Keep the nature of the dependent variable in mind for this. You haven't specified this, but " P(Y|x, A) =!= P(Y|x, B)" seems to suggest binary. If it's a variable that will call for a logitform of regression (i.e. binary, ordinal, categorical), it's not as simple as just testing equality of coefficients as the differences in coefficients may be manifestations of unobserved heterogeneity (see allison 1999, williams 2009). Personally I think you're splitting hairs regarding the interaction. Interactions aren't just significant when the signs are different, they're significant when there is a significant difference between them. That typically is the case when signs are different, but it does also occur when the signs are the same. Plus, with the nature of interaction interpretation, you can't necessarily go by the signs of the main effects themselves, they all have to be interpreted together. As a result, sometimes even when signs look opposite, they're really not because of the way the variables have to be considered together.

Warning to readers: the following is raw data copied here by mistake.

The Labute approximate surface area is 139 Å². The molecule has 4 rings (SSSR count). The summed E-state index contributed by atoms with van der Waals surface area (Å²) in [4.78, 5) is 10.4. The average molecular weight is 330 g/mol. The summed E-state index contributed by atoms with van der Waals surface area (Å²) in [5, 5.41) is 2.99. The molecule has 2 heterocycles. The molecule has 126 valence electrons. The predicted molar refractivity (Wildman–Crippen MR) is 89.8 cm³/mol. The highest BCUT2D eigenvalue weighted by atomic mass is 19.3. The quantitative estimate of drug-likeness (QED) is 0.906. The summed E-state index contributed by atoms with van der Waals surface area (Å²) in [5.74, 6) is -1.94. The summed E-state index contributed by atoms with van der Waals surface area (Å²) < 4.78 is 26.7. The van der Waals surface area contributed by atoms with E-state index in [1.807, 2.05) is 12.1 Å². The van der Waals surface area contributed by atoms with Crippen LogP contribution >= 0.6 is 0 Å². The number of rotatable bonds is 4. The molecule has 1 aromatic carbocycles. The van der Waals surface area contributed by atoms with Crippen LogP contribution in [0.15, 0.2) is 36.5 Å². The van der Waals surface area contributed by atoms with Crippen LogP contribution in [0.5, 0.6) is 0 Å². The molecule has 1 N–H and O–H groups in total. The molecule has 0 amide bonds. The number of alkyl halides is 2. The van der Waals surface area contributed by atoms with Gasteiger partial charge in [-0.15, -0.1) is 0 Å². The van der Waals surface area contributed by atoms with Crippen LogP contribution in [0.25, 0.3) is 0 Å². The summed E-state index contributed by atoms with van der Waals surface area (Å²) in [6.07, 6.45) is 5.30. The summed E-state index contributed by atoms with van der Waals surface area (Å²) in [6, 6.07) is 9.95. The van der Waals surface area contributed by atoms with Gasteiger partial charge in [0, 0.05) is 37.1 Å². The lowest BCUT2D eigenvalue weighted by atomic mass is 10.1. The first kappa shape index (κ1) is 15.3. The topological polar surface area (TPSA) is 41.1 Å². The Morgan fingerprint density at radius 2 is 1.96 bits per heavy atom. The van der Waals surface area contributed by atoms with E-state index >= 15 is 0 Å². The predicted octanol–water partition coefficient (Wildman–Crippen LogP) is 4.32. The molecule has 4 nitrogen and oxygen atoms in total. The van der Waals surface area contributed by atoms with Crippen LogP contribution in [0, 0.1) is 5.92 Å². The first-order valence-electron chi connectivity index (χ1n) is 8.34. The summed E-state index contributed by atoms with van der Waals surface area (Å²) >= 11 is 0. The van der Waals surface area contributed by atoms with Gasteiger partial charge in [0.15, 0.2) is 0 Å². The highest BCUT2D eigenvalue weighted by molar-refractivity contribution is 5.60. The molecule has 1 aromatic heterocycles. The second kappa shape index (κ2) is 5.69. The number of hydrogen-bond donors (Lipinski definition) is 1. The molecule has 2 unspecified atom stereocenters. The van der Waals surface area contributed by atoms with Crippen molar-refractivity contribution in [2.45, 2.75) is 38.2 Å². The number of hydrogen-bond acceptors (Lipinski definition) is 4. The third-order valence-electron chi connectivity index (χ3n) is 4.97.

Is the n for each group large enough to run separate regression models for A and B and then use Clogg Tests to examine inequality in the coefficients?